A Commentary by C’Mone Collins
So in the previous article entitled “GPA’S and Brainteasers: New Insights From Google On Recruiting and Hiring,” we found out that Google’s senior vice president believed that brainteasers were “a complete waste of time” and that GPAs “don’t predict [who] is going to be a successful employee.” He believed that behavioral questions should be used during the interviewing process instead of hypothetical’s.
So I took the liberty to do some research on “Behavioral Questions” and to find out what is the purpose of these questions? Well, in the article “Behavior Interview Questions” by Allison Doyle, it states that companies utilize behavioral questions to “find out if the candidate has those [certain] skills” that are required for a particular job. I also came across “Top Ten Behavioral Interview Questions.” It compiled a list of questions that you are most likely to be asked during an interview. Check these out to see how you would respond.
- Tell me about how you worked effectively under pressure.
- How do you handle a challenge? Give me an example.
- Have you ever made a mistake? How did you handle it?
- Give an example of a goal you reached and tell me how you achieved it.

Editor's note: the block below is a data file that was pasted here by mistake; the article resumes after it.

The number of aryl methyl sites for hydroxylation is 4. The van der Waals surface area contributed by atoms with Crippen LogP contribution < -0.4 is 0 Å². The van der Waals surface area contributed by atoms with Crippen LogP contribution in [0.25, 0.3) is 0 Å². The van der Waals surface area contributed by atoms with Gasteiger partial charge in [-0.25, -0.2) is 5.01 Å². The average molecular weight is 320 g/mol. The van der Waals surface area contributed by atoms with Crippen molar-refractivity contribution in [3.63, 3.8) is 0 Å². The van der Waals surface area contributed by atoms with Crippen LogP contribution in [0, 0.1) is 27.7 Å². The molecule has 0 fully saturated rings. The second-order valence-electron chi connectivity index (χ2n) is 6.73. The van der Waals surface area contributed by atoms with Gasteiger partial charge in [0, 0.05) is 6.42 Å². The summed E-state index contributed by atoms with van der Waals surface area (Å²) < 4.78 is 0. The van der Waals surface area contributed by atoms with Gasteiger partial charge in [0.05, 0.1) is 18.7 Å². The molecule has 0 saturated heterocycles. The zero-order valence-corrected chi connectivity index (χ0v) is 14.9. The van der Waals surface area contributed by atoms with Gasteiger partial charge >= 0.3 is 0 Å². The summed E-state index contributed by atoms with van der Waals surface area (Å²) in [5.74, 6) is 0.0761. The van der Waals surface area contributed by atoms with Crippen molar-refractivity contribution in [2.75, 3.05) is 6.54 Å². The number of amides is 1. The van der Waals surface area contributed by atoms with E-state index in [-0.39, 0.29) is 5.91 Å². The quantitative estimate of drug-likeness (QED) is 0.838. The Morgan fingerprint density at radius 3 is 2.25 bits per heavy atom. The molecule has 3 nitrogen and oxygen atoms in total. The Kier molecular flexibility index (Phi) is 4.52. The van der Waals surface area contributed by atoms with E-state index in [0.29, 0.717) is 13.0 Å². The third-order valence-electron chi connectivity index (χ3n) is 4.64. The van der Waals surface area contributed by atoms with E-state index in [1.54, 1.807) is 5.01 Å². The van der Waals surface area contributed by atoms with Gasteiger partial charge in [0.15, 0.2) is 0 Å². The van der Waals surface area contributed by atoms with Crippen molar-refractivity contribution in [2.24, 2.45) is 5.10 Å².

- Describe a decision you made that wasn’t popular and how you handled implementing it.
- Give an example of how you set goals and how you achieve them.
- Give an example of how you worked on a team project.
- What do you do if you disagree with someone at work?
- Share an example of how you were able to motivate employees or co-workers.
- Have you handled a difficult situation? How?
Now, at some point during our quest to find a job, I’m sure we have all come across one or more of these behavioral questions. But what is the correct way to answer them? In the article “How to Answer Behavioral Interview Questions,” it touches on the fact that behavioral questions ask you to “describe how you really did approach something”, so they’ll ask you to “give an example” or “tell about a time when…” So when answering the questions, it is important to be detailed with your response because the interviewer will more than likely dig deeper with questions like “What did you do then? What happened after that? What was the result? How did you handle X?”
Be prepared with your answers — concise, yet abundant enough to satisfy the whole context of the question. △
Doyle, Allison. “Behavioral Interview Questions.” About.com Job Searching. N.p., n.d. Web. 24 June 2013.
Green, Alison. “How to Answer Behavioral Interview Questions.” US News RSS. N.p., 26 Sept. 2011. Web. 24 June 2013.
Doyle, Allison. “Top Ten Behavioral Interview Questions.” About.com Job Searching. N.p., n.d. Web. 24 June 2013